Storage Informer
Storage Informer

Doctor Fortran in “Revert! Revert! The End (of the format) is Nigh!”

by on Jul.01, 2009, under Storage

Doctor Fortran in “Revert! Revert! The End (of the format) is Nigh!”

Recently, a customer wrote in our User Forums that he wanted to write out the values of an array, all in one line, where the number of elements was not known at compile time.  His first attempt at this was:

write (30,&apos(2x,f8.2)&apos) array

and he was dismayed to find each element written on a new line.  He had then tried this variant:

write (30,&apos(2x,f8.2)&apos,advance=&aposno&apos) array

reasoning that the "advance=&aposno&apos" would prevent the new lines.  No good – still one element per line.

Another user suggested this:

write (30,&apos(2x,(f8.2))&apos) array

but this was worse in that the first line had two spaces before the number but subsequent lines did not.

What&aposs happening here?  What is the best way to write a format that will give a specific format to a variable number of values?

Bouncing off a hard, rubber wall

The odd behavior is due to a little-understood Fortran language feature called "format reversion".  This dates back to at least Fortran 77, if not Fortran IV, and specifies what happens when you get to the end of the format but still have items to process.  A new record is started, (technically, it behaves as if a &apos/&apos edit descriptor was processed), and "format control then reverts back to the beginning of the format item terminated by the last preceding right parenthesis… If there is no such preceding right parenthesis, format control reverts to the first left parenthesis of the format specification."

If we take the original format above,

&apos(2x,f8.2)&apos

and assume that the array has three elements, this ends up being equivalent to:

&apos(2x,f8.2/2x,f8.2/2x,f8.2)&apos

because there is no preceding right parenthesis, so control reverts back to the beginning of the format and three records will be created.  Even if advance=&aposno&apos is added, we&aposll get three records because "non-advancing I/O" is about what happens at the end of the I/O statement, not the middle of it.

Now let&aposs look at the proposed fix:

&apos(2x,(f8.2))&apos

This ends up being equivalent to:

&apos(2x,f8.2/f8.2/f8.2)&apos

as the end of the (f8.2) group is the preceding right parenthesis, so we revert to the beginning of that group. By the way, if there is a repeat count on that group, then the repeat count gets reused.

What to do, what to do

In Fortran 2003, there&aposs no really good way of generally attacking this problem.  If you have an idea of an upper limit for the number of elements, you could specify a large repeat count on the group, such as:

&apos(1000(2x,f8.2))&apos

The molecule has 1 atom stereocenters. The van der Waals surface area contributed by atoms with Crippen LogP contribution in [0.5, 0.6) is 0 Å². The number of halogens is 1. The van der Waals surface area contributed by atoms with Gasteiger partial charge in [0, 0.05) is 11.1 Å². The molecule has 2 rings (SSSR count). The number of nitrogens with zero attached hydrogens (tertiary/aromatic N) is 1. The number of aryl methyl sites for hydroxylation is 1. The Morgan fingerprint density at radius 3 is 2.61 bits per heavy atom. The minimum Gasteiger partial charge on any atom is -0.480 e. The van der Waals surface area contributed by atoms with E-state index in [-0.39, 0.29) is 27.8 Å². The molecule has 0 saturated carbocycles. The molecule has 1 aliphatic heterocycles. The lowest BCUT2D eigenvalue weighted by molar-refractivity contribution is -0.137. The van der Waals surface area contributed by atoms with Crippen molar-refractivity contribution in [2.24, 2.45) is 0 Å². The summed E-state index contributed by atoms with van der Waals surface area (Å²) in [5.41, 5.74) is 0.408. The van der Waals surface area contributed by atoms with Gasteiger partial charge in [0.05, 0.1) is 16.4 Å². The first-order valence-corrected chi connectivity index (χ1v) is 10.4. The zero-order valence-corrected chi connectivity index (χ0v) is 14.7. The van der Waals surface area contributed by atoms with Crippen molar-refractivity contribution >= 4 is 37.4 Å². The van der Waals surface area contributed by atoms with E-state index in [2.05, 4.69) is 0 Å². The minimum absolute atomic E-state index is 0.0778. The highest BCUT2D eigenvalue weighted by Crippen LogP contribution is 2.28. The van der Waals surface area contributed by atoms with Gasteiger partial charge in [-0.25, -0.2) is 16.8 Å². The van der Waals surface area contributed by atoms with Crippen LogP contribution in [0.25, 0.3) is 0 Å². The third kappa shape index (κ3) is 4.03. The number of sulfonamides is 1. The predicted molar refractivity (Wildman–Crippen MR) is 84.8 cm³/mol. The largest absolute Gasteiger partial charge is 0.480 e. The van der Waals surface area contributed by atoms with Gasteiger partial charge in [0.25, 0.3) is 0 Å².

This assumes there won&apost be more than 1000 elements, but is somewhat ugly.  And no, you can&apost put a PARAMETER constant in for the 1000.  Some people will suggest that you construct a format at run-time by writing into a character variable and using a run-time format, like so:

character(80) :: fmt

write (fmt,&apos(A,I0,A)&apos) &apos(&apos,n,&apos(2x,f8.2))&apos
write (30,fmt) array

where "n" is the number of elements in the array.

Another option is to use an extension called Variable Format Expressions (VFEs).  This was created by DEC in the 1970s and it earned the enmity of Fortran compiler writers everywhere who were pestered by their customers to support it as well.  With VFEs, you can enclose an integer expression in angle brackets and the value of the expression will be used in the format.  For example:

<![CDATA[write (30, '((2x,f8.2)') array]]>

Intel Fortran, of course, given its DEC heritage, supports VFEs, but I don't recommend their use if you have other reasonable options.

Look to the future

Fortran 2008 solves this problem with a feature called the "unlimited format item" where a * can be used as a group repeat count.  Its effect is "as if its enclosed list were preceded by a very large repeat count".  For example:

'(*(2x,f8.2))'

This lets you avoid having to write a specific large number as the repeat count and makes it more obvious what is going on.  Intel Fortran does not support this yet.

The Doctor's advice, should you find yourself in this situation, is to use the large repeat count, at least until the compiler you use supports the unlimited format item.  You may find some cases where VFEs simplify your coding, so feel free to use them if there is no reasonable standard-conforming alternative.

Got suggestions for future Doctor Fortran columns?  Let me know!

URL: http://feedproxy.google.com/~r/IntelSoftwareNetworkBlog/~3/ZNYZ-FpNvyY/

:, , , , , , , ,

Leave a Reply

Powered by WP Hashcash

Looking for something?

Use the form below to search the site:

Still not finding what you're looking for? Drop a comment on a post or contact us so we can take care of it!

Visit our friends!

A few highly recommended friends...